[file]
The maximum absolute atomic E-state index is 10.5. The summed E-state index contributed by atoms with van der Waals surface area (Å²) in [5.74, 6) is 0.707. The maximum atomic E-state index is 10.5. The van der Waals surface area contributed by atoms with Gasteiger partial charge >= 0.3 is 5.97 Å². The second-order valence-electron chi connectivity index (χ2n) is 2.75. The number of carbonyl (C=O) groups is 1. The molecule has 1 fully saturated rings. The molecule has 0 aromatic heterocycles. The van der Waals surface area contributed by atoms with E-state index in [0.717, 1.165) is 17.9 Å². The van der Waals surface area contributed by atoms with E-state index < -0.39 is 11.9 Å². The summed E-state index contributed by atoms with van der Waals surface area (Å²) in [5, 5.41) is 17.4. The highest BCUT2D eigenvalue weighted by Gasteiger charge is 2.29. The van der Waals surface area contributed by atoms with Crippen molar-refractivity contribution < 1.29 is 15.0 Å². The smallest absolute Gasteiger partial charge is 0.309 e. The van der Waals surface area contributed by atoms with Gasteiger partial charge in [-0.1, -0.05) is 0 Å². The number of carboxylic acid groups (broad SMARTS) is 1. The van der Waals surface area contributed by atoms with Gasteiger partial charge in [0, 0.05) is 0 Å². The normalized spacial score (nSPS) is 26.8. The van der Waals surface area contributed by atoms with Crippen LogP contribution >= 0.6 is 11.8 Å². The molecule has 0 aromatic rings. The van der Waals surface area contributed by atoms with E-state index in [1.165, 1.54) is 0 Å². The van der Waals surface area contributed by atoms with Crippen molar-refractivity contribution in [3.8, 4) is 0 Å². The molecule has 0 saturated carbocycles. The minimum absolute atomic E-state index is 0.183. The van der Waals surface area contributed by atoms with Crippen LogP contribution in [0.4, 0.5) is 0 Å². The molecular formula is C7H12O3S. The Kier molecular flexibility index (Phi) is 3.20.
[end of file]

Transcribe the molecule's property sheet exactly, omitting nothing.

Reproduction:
The maximum absolute atomic E-state index is 10.5. The summed E-state index contributed by atoms with van der Waals surface area (Å²) in [5.74, 6) is 0.707. The maximum atomic E-state index is 10.5. The van der Waals surface area contributed by atoms with Gasteiger partial charge >= 0.3 is 5.97 Å². The second-order valence-electron chi connectivity index (χ2n) is 2.75. The number of carbonyl (C=O) groups is 1. The molecule has 1 fully saturated rings. The molecule has 0 aromatic heterocycles. The van der Waals surface area contributed by atoms with E-state index in [0.717, 1.165) is 17.9 Å². The van der Waals surface area contributed by atoms with E-state index < -0.39 is 11.9 Å². The summed E-state index contributed by atoms with van der Waals surface area (Å²) in [5, 5.41) is 17.4. The highest BCUT2D eigenvalue weighted by Gasteiger charge is 2.29. The van der Waals surface area contributed by atoms with Crippen molar-refractivity contribution < 1.29 is 15.0 Å². The smallest absolute Gasteiger partial charge is 0.309 e. The van der Waals surface area contributed by atoms with Gasteiger partial charge in [-0.1, -0.05) is 0 Å². The number of carboxylic acid groups (broad SMARTS) is 1. The van der Waals surface area contributed by atoms with Gasteiger partial charge in [0, 0.05) is 0 Å². The normalized spacial score (nSPS) is 26.8. The van der Waals surface area contributed by atoms with Crippen LogP contribution >= 0.6 is 11.8 Å². The molecule has 0 aromatic rings. The van der Waals surface area contributed by atoms with E-state index in [1.165, 1.54) is 0 Å². The van der Waals surface area contributed by atoms with Crippen molar-refractivity contribution in [3.8, 4) is 0 Å². The molecule has 0 saturated carbocycles. The minimum absolute atomic E-state index is 0.183. The van der Waals surface area contributed by atoms with Crippen LogP contribution in [0.4, 0.5) is 0 Å². The molecular formula is C7H12O3S. The Kier molecular flexibility index (Phi) is 3.20.